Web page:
I realize that summer is over. It slipped away sometime on Monday while I wasn’t looking. Suddenly, my toes were hinting that they’d like to go back into hiding and my shirts all felt perhaps a bit too thin. Oh but blueberries will be around for at least another few weeks so it’s ok if you want to try and sneak a few more bites of summer into fall. I won’t tell...

Blueberry Almond Cake with Lemon Cream Cheese Frosting

8 oz almond paste
1 cup (2 sticks) of unsalted butter at room temperature
3/4 cup granulated white sugar
4 large eggs
2 teaspoons vanilla extract
1 teaspoon grated lemon zest
2 cups all purpose flour
2 teaspoons baking powder
1 teaspoon salt
2 1/2 cups fresh blueberries plus more for decorating
Lemon Cream Cheese Frosting (recipe below)
Fresh Lemon Curd (recipe below)

To make the cake:
1.Preheat you oven to 350°F. Butter two 9-inch-diameter cake pans and line the bottoms with parchment paper

2. In a medium bowl, mix together the flour, baking powder, and salt.

3.In a separate bowl, toss together 2.5 cups of fresh blueberries with a few tablespoons of the flour mixture. Tossing the berries with flour is an important step that will keep the berries aloft in the cake instead of letting them all sink to the bottom. Set both of these aside.

4. In the bowl of your electric mixer, add the almond paste, broken up or grated into little bits. Add the sugar and mix with the paddle attachment for two minutes..
Add the softened butter to the almond paste and sugar and cream until light and fluffy.

5. Slowly add the eggs, one at a time, allowing each one to beat and incorporate. Add the extracts and lemon zest.

6. One half cup at a time, add the flour until it is all incorparated. Be careful not to overmix.

7. Remove the base from the mixer and use a spatula to gently fold in the floured blueberries.

8. Bake the cakes for about 30 minutes or until a knife inserted into the center comes out clean. Cool cakes in the pan for about 15 minutes and then run a knife around the pan to loosen the sides. Invert onto wire racks to cool completely (be sure to peel off that parchment!)

To assemble:
Place 1 cake layer on a platter. Tuck pieces of parchment or wax paper under the sides to keep the frosting from dirtying the serving dish. Spread 3/4 cup of the fresh lemon curd (recipe below) in the center of the cake, staying away from the edges.
Top with the second cake. Spread the cream cheese frosting over the top and sides of the cake. Garnish the top with fresh blueberries or candied lemon peel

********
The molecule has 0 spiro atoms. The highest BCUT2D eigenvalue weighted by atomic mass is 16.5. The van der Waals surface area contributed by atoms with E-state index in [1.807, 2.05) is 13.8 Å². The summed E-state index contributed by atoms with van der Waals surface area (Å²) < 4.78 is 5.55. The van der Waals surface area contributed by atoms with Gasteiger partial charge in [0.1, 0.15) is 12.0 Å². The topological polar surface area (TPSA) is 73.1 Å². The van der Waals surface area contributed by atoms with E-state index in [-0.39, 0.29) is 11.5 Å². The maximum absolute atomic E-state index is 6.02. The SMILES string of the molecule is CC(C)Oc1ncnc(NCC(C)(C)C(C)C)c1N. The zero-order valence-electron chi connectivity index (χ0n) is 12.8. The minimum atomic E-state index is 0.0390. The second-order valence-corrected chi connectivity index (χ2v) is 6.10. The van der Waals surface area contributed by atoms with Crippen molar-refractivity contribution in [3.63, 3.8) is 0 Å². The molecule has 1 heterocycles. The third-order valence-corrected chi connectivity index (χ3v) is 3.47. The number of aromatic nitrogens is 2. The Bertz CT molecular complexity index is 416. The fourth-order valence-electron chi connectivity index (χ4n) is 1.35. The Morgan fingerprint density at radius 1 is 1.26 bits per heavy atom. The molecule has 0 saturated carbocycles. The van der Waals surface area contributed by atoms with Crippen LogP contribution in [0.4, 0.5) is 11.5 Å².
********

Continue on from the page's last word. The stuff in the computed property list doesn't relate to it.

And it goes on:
The cake can be made up to one day ahead. To keep in the fridge, top with either a cake dome or tent foil over the cake to keep from touching the frosting. Remove from the fridge about 30-45 minutes before serving to allow for the best flavor.

Fresh Lemon Curd

1/2 cup freshly squeezed lemon juice (strained to remove any pulpy bits)
2 teaspoons lemon zest, grated superfine
1/2 cup granulated white sugar
3 large eggs
1 sick of unsalted butter, sliced into pieces

To make:
1. In a medium saucepan, whisk together the lemon juice and zest, sugar, and eggs.

2. Place over medium-low heat and stir in the butter, whisking continuously. The curd will start to thicken in about five to six minutes.

3. Remove from heat once its thick enough to coat the back of a wooden spoon and the bubbles start to just break the surface. Pour into a nonreactive bowl (glass works) and press plastic wrap onto its surface to prevent a skin from forming. Chill for at least one hour, preferably four.

This will keep in the fridge in an air-tight container for one week.

Lemon Cream Cheese Frosting

2 8-ounce packages of cream cheese, softened at room temperature
1.5 sticks of unsalted butter, softened at room temperature
1 box of 10x confectioners sugar
Zest of one whole lemon, finely grated (I like to run a knife quickly over the peel after zesting to make even finer)
2 teaspoons of vanilla extract
1/2 teaspoon almond extract

To make:
1. Add the softened cream cheese and butter into the bowl of an electric mixer and beat until very light and fluffy.
2. Gradually add the confectioner's sugar, 1 cup at a time until fully incorporated and thick. You may only need about four cups but use as much as you'd like.
3. Mix in the lemon zest and the extracts.
4. Cover with plastic wrap and refrigerate until firm or up to three days.